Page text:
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In Anishinaabemowin, sasaapkwaanins, bergamot is also popularly known as bee balm. It’s a native edible and medicinal plant that’s frequented by pollinators (although that’s not why it’s called bee balm!) And it’s a mint, named after the similar tasting bergamot orange that flavors earl grey tea.
Wild bergamot (monarda fistulosa) is rare here. It’s the light purple one below. Oswego-tea AKA scarlet bee balm (monarda didyma) is also rare here. Although essentially native they’re likely an escapee from cultivation if you find them in the wild (I haven’t found them in the wild). There are a couple spots in Ontario that also have spotted bee balm AKA horsemint, which will be covered in a separate article. These mints square stems can help you distinguish them from some lookalikes. Note the leaves prominent in this first picture are actually brambles. Bergamot has paired leaves running down it’s square stem.
Surprisingly, it’s not called bee balm because bees love it, but because this astringent plant is used as a balm to draw out bee stingers.
Edible Uses of Bergamot
The leaves can be cooked as a potherb or you can use a pinch of the leaves as an herb for flavoring soups, stews and meat dishes. The thick stem is edible too, so no worries if you get a bit of that with your leaves. The edible flowers can be nibbled and used as a garnish.
As a bitter-minty tea wild bergamot is named after a different bergamot, citrus aurantium, which gives the popular tea earl grey its flavor. The scarlet bee balm (didyma) is the more citrusy of ours and comes closest to the same flavor as earl grey. Fistula is more on the minty side.
Medicinal Uses of Bergamot
Bergamot is primarily said to support these body systems:
Medicinal tags include Antimicrobial, Antiseptic, Astringent, Febrifuge, and Carminative. See Medicinal tag key for more information.
Common usage includes for mouth and throat infections related to tooth decay, and for bad breath. But do rush to a doctor, because infections there can be especially dangerous.
The purple wild bergamot is preferred medicinally and may be a febrifuge better than lemon balm. The leaf is used for coughs from cold and flu, picked at height of blooming and used fresh or dried. Herbs that don’t suppress a fever are usually preferred.
It’s also used to regulate hormones/menses and is thus not recommended for consumption if you’re pregnant or have tried to conceive during your current cycle. There are many plant medicines a qualified herbalist can concoct to help try to gently balance hormones. Personally I use chasteberry for my specific needs.
Alternative Uses of Bee Balm
Bergamot, especially the oil distilled from it, is popular for perfumes and potpourri.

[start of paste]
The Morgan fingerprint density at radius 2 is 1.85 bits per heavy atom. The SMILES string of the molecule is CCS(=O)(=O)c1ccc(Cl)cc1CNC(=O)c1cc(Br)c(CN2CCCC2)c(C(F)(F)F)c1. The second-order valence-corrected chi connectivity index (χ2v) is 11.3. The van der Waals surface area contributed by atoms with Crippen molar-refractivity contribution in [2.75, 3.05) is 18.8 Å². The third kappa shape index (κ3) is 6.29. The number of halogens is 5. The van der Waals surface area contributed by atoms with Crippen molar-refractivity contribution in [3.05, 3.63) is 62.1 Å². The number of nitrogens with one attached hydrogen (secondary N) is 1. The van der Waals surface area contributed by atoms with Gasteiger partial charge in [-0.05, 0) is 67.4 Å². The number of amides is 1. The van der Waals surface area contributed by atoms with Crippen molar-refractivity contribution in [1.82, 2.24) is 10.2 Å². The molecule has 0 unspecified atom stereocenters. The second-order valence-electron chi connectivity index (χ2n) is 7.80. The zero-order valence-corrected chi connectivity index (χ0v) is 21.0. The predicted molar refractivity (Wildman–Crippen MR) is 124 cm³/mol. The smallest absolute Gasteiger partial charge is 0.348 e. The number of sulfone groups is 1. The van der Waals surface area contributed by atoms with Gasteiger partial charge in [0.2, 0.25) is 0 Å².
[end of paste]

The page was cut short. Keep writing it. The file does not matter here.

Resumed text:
The scent of the dried leaves repels insects.
Growing Monarda Spp.
I was gifted mine from a friends divisions, but you can also grow bee balm from seed. They are also popular at native plant nurseries. Onplants.ca sells both species potted, and they’ve even got the shorter and shorter-lived spotted bee balm AKA horsemint (link to ONplants, check them out!)
These ornamental plants are a feast for the eyes and pollinators. This months Wood Folk Diary was about ruby-throated hummingbirds, so it’s apt that bee balm has come up. Every year I watch hummingbirds swarming the bee balm.
The purple wild bergamot can be overwhelmed by the scarlet and cultivators rather easily, so when planting it perhaps use a container or contain the more aggressive plants at least. I’m going to have to buy more of it because I planted it close to the scarlet years back. It’s 90% scarlet there now. Living or artificial rhizome barriers are the easiest controls to implement. As well as dividing and sharing with your friends.
Avoid consuming if pregnant or trying to conceive.
Combined with valerian it can cause vomiting.
And the Usual Cautions:
1) Most medicinal herbs, if edible, are meant to be eaten in moderation, even sparingly. Some require extra preparation.
2) People can be allergic or sensitive to nearly any plant; try new herbs one at a time at your own risk.
3) For medicinal use, I must recommend receiving a diagnosis and working with a reputed health care provider. I generally do not post specific treatments and dosages because I think that is best between you and your health care provider, and ideally monitored.
4) Anyone pregnant, nursing, or taking prescription drugs should talk to a health care professional before adding new food items to their diet.
5) Many plants have look-a-likes, and sometimes they are poisonous.
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